If you dream of studying at university in the USA, the first step in making that dream come true is to apply for a place at the American university you want to go to. Before you apply, read through this guide to find about all the vocabulary you’ll need to know for the application process.
Think of the most famous universities in the USA. We call these the ‘Ivy league’. The Ivy League is an association of eight universities and colleges: Brown, Columbia, Cornell, Dartmouth, Harvard, Princeton, the University of Pennsylvania, and Yale. They are among the best colleges in the world, and probably the most difficult to get in to.
This is the process of applying to study at a particular college, from writing to the institution to request information, to receiving a final letter of acceptance or rejection. The process varies among colleges, departments, and types of institution (e.g. law school, business school, medical school, graduate or undergraduate school), so don’t assume all applications will be the same.
This is the final date for applications to be submitted. Meeting the school’s deadline is one of the most simple yet vital parts of the application process, so make sure you check dates carefully and mail your application package well in advance.
This is an essay written by the applicant to describe themselves: their motivations, goals, greatest achievements, personality, and so on. It is also called a Personal Statement, Autobiographical Statement or a Letter of Intent. Whatever the name, if you are required to write one, do it well!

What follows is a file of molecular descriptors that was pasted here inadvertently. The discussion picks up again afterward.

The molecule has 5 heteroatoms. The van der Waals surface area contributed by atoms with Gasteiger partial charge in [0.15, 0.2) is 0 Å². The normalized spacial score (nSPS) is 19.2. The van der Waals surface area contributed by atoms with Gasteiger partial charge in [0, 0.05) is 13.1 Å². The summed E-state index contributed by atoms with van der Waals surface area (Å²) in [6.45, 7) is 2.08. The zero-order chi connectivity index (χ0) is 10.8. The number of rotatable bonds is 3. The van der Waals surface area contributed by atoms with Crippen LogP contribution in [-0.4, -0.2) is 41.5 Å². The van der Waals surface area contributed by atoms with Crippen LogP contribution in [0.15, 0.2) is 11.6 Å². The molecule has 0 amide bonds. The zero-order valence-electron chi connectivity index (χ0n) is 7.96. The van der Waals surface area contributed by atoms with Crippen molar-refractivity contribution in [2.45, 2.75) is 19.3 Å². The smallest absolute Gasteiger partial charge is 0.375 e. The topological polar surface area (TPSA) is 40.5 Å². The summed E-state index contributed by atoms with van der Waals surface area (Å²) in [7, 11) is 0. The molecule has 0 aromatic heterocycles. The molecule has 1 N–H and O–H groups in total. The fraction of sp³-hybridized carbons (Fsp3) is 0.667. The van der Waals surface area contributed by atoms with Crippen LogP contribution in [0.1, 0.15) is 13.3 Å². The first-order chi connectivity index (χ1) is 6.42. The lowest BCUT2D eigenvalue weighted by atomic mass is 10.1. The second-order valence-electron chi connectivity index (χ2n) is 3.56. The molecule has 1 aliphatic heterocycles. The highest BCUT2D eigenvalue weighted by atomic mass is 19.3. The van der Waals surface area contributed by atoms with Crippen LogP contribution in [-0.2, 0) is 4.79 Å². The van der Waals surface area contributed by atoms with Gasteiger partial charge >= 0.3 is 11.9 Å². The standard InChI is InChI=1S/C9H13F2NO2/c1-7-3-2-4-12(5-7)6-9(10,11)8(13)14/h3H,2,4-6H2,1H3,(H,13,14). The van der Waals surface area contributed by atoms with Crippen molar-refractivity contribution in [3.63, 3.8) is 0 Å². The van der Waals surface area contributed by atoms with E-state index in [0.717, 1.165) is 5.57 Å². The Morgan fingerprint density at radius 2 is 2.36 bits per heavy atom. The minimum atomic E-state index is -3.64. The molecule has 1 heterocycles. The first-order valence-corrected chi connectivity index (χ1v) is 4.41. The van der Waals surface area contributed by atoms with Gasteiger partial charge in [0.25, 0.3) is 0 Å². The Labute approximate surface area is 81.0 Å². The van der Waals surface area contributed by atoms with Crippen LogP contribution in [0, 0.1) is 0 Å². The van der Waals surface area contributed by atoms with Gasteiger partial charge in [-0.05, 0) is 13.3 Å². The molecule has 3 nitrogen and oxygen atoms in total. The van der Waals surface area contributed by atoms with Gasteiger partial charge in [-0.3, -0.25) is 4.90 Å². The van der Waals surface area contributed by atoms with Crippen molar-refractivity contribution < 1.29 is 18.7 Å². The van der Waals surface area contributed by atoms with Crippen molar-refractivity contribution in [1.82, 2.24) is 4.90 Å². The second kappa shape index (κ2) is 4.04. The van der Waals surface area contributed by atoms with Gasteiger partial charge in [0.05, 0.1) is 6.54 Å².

This is an official copy of your permanent academic record (grades and academic performance), and is required by most schools as part of the application process. Foreign students need a certified translation of this document.
This is a payment that covers the cost of processing your application. Application fees range from around $30 to over $75, and are generally not refunded, whether you are accepted or rejected.
If you are on a scholarship, someone pays for you to complete your academic qualification or research. A scholarship can cover your tuition fees and some include money for maintenance (living expenses), too! Funding for scholarships can come from the university itself, the government, or sometimes a private company.
These are your results on standardized tests like the GRE (Graduate Record Examination) or SAT (Scholastic Assessment Test). Foreign students usually also have to submit scores for TOEFL (Test of English as a Foreign Language).
This is a letter of support written by someone who knows you, like a former teacher. These letters can seriously influence your application and set you apart from other applicants.
Foreign students also have to submit other paperwork (documentation) when applying to study in the US, for example proof of immunization, health certificates, evidence of financial support, copies of passports, study visas and so on.
With all these things to think about, the process may be time consuming and troublesome. However applying to study at a US university could be your first step to a successful international career!